The Effect of Netrin on Visually Guided Behavior

Author:

Marc Piercy

Mentor:

Susana Cohen-Cory, Professor, Neurobiology and Behavior School of Biological Sciences, University of California, Irvine

Netrin-1 plays multiple roles in development. In axon guidance, netrin-1 acts as an attractive or repulsive guidance due depending on the receptors expressed on the axons. Previous work has shown that acute global treatment of netrin-1 to the optic tectum of Xenopus laevis tadpoles results in acute changes to the retinotecal circuit. Specifically, dendrites of the tectal neurons grow away from the retinal axon, suggesting that the connectivity between dendrites and axons is altered. This experiment looked at the changes in the function of the retinotectal circuit, that accompany morphology changes due to netrin-1 treatment. To determine functional changes in the retinotectal circuit, we used Xenopus laevis tadpoles, at stage 45 and 49, in a visually based avoidance task. We compared the ability of untreated tadpoles to avoid a moving black dot on a white background; to tadpoles that were injected with 14 ng of netrin-1 to the optic tectum and those injected with equal volumes of vehicle solution. Each tadpole was subjected to 2.5 minute trials at 2, 4, and 24 hours post injection, the tadpole was tasked with avoiding one dot every 30 seconds. Dividing the number of dots avoided by the total dots we calculated the percent avoided. We found that in general the stage 45 animals had a higher percent avoidance rate than the stage 49 animals for the first trial. For the stage 45 animals, the netrin injected group had a lower percent avoided rate than the untreated group at 2 hours. For stage 49 animals, the netrin injected group had a higher percent avoidance than the untreated group for the first trial. Our results indicate that disrupting normal netrin signaling alters visual responses as the retinotectal circuit matures, and this may affect the emergence of complex behaviors.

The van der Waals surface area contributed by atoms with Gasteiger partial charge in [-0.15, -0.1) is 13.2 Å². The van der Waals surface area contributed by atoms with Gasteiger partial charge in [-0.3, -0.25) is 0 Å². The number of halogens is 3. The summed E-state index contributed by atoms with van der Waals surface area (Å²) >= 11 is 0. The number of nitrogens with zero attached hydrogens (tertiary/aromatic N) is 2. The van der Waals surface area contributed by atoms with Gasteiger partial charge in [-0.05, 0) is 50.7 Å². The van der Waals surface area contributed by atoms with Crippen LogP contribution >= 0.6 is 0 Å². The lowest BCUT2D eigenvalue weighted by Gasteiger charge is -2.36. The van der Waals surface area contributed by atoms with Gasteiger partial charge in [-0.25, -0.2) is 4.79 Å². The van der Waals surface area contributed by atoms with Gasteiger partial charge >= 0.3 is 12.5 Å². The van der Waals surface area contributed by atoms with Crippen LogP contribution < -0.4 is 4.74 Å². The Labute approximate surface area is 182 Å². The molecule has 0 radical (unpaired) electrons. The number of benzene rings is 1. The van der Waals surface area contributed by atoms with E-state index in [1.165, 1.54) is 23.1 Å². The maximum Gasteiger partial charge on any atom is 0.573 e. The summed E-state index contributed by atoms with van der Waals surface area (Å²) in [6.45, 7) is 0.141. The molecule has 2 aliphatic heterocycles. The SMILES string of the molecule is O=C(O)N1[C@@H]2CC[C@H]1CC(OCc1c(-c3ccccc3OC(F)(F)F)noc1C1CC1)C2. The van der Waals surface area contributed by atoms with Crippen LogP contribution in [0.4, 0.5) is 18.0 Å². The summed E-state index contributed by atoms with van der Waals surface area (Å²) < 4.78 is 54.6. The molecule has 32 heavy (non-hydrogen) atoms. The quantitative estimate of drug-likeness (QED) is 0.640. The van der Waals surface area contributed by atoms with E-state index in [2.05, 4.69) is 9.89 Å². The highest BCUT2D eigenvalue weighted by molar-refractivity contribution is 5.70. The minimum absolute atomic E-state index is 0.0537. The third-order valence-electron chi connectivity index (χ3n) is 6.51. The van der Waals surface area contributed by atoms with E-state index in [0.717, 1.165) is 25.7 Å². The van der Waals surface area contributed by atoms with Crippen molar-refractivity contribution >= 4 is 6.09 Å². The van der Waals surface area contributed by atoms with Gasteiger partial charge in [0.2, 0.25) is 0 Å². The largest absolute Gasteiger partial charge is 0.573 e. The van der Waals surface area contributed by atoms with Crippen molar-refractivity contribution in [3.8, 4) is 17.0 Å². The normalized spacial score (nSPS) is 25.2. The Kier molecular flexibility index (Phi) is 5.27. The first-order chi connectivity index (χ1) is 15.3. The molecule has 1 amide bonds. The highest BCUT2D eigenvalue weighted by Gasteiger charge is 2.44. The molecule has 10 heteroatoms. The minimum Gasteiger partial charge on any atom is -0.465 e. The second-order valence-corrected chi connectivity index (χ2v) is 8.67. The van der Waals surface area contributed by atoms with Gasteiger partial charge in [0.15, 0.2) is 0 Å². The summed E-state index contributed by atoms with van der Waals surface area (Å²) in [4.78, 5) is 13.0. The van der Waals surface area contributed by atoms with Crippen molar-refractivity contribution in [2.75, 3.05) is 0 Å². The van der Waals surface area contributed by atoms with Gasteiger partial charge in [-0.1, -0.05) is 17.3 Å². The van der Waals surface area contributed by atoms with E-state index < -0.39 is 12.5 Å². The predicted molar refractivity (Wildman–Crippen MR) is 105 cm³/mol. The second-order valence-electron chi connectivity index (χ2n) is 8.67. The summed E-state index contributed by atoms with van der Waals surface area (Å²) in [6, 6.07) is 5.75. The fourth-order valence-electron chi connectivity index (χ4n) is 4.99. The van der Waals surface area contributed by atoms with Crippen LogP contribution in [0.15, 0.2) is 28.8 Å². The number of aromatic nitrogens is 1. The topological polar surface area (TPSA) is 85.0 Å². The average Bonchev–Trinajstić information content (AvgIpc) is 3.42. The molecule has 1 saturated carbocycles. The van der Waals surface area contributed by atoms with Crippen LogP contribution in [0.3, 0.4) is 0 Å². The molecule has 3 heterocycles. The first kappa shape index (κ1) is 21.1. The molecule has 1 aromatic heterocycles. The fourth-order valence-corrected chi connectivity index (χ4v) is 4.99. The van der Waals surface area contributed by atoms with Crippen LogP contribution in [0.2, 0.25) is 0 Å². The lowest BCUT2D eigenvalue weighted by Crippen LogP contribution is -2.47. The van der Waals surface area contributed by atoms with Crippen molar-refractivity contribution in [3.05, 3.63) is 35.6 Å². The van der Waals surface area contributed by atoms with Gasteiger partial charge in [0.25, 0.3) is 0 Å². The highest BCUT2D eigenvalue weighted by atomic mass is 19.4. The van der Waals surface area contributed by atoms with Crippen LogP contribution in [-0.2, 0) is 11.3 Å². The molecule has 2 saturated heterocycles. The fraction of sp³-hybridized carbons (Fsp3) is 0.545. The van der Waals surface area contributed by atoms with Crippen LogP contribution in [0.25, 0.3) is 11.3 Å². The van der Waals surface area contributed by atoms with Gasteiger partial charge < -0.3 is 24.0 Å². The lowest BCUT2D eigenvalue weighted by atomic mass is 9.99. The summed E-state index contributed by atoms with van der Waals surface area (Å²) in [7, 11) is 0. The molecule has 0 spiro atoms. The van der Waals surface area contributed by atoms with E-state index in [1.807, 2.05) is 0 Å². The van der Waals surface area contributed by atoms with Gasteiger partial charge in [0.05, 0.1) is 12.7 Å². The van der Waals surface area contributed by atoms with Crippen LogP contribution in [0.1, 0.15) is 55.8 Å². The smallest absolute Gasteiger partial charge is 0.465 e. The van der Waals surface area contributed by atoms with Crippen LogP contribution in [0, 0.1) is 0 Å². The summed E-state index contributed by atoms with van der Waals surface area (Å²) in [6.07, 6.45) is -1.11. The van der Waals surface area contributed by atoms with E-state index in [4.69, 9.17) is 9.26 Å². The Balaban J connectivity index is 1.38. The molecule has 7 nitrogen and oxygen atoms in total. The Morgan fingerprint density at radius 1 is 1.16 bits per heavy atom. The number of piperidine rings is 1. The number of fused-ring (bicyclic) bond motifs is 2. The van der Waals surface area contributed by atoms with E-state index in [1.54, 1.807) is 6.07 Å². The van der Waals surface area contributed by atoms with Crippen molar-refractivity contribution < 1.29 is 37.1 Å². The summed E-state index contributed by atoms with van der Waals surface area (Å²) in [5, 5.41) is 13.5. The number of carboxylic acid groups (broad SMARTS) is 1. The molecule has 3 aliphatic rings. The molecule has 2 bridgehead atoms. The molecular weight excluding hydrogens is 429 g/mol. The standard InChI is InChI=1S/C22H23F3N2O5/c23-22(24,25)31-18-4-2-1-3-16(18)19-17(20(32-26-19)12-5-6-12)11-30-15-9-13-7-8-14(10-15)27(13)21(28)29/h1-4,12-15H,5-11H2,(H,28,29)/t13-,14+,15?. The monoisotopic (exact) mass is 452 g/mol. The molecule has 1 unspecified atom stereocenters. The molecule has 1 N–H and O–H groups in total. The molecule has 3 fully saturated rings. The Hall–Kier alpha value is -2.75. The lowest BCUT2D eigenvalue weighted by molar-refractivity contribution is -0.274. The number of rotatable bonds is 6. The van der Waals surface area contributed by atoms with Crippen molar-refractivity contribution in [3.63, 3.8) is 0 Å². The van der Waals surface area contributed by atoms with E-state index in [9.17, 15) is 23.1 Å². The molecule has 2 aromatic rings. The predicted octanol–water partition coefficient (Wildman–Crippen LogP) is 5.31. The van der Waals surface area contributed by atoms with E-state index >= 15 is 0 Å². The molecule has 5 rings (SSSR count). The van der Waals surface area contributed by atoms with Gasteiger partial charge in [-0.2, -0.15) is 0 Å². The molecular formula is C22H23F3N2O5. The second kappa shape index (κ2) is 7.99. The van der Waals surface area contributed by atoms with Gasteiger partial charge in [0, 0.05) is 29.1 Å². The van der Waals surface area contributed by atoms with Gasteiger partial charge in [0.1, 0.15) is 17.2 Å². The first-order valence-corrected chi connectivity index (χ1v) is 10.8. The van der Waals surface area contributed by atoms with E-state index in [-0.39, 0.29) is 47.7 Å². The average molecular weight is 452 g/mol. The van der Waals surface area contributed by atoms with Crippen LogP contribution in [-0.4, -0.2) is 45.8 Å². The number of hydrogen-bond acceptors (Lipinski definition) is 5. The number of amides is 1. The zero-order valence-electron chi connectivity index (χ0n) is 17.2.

Presented by:

Marc Piercy

Date:

Saturday, November 23, 2013

Time:

1:40 PM — 1:55 PM

Room:

Science 102

Presentation Type:

Oral Presentation

Discipline:

Biology